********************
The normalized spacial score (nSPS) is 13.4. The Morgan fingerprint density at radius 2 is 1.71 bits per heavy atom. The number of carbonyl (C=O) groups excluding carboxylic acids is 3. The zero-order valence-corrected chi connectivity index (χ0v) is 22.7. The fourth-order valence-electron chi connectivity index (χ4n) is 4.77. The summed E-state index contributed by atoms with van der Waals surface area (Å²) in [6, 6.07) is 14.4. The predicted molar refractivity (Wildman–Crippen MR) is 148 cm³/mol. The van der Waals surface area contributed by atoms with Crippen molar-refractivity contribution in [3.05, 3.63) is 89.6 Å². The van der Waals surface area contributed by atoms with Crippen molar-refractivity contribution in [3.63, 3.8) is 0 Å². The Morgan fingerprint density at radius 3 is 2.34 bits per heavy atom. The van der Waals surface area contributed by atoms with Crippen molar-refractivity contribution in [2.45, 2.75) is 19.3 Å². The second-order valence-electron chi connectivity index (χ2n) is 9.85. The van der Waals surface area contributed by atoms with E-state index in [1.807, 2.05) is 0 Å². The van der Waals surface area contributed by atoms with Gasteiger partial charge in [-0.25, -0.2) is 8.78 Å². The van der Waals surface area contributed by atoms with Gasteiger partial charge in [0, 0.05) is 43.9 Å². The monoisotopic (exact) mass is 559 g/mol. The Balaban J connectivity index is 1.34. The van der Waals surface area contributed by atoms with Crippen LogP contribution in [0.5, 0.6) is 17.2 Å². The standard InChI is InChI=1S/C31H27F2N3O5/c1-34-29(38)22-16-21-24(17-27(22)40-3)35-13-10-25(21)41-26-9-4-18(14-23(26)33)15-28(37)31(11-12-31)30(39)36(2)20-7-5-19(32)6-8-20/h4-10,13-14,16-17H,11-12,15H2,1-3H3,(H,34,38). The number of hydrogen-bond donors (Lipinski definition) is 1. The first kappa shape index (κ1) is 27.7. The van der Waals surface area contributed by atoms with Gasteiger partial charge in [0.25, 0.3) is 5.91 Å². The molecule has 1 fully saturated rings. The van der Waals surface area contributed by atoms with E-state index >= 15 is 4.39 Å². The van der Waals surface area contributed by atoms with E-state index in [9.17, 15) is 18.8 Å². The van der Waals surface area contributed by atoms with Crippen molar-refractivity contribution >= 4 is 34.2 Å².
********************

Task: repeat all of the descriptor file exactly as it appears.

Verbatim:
The normalized spacial score (nSPS) is 13.4. The Morgan fingerprint density at radius 2 is 1.71 bits per heavy atom. The number of carbonyl (C=O) groups excluding carboxylic acids is 3. The zero-order valence-corrected chi connectivity index (χ0v) is 22.7. The fourth-order valence-electron chi connectivity index (χ4n) is 4.77. The summed E-state index contributed by atoms with van der Waals surface area (Å²) in [6, 6.07) is 14.4. The predicted molar refractivity (Wildman–Crippen MR) is 148 cm³/mol. The van der Waals surface area contributed by atoms with Crippen molar-refractivity contribution in [3.05, 3.63) is 89.6 Å². The van der Waals surface area contributed by atoms with Crippen molar-refractivity contribution in [3.63, 3.8) is 0 Å². The Morgan fingerprint density at radius 3 is 2.34 bits per heavy atom. The van der Waals surface area contributed by atoms with Crippen molar-refractivity contribution in [2.45, 2.75) is 19.3 Å². The second-order valence-electron chi connectivity index (χ2n) is 9.85. The van der Waals surface area contributed by atoms with E-state index in [1.807, 2.05) is 0 Å². The van der Waals surface area contributed by atoms with Gasteiger partial charge in [-0.25, -0.2) is 8.78 Å². The van der Waals surface area contributed by atoms with Gasteiger partial charge in [0, 0.05) is 43.9 Å². The monoisotopic (exact) mass is 559 g/mol. The Balaban J connectivity index is 1.34. The van der Waals surface area contributed by atoms with Crippen LogP contribution in [0.5, 0.6) is 17.2 Å². The standard InChI is InChI=1S/C31H27F2N3O5/c1-34-29(38)22-16-21-24(17-27(22)40-3)35-13-10-25(21)41-26-9-4-18(14-23(26)33)15-28(37)31(11-12-31)30(39)36(2)20-7-5-19(32)6-8-20/h4-10,13-14,16-17H,11-12,15H2,1-3H3,(H,34,38). The number of hydrogen-bond donors (Lipinski definition) is 1. The first kappa shape index (κ1) is 27.7. The van der Waals surface area contributed by atoms with Gasteiger partial charge in [0.25, 0.3) is 5.91 Å². The molecule has 1 fully saturated rings. The van der Waals surface area contributed by atoms with E-state index >= 15 is 4.39 Å². The van der Waals surface area contributed by atoms with E-state index in [9.17, 15) is 18.8 Å². The van der Waals surface area contributed by atoms with Crippen molar-refractivity contribution >= 4 is 34.2 Å².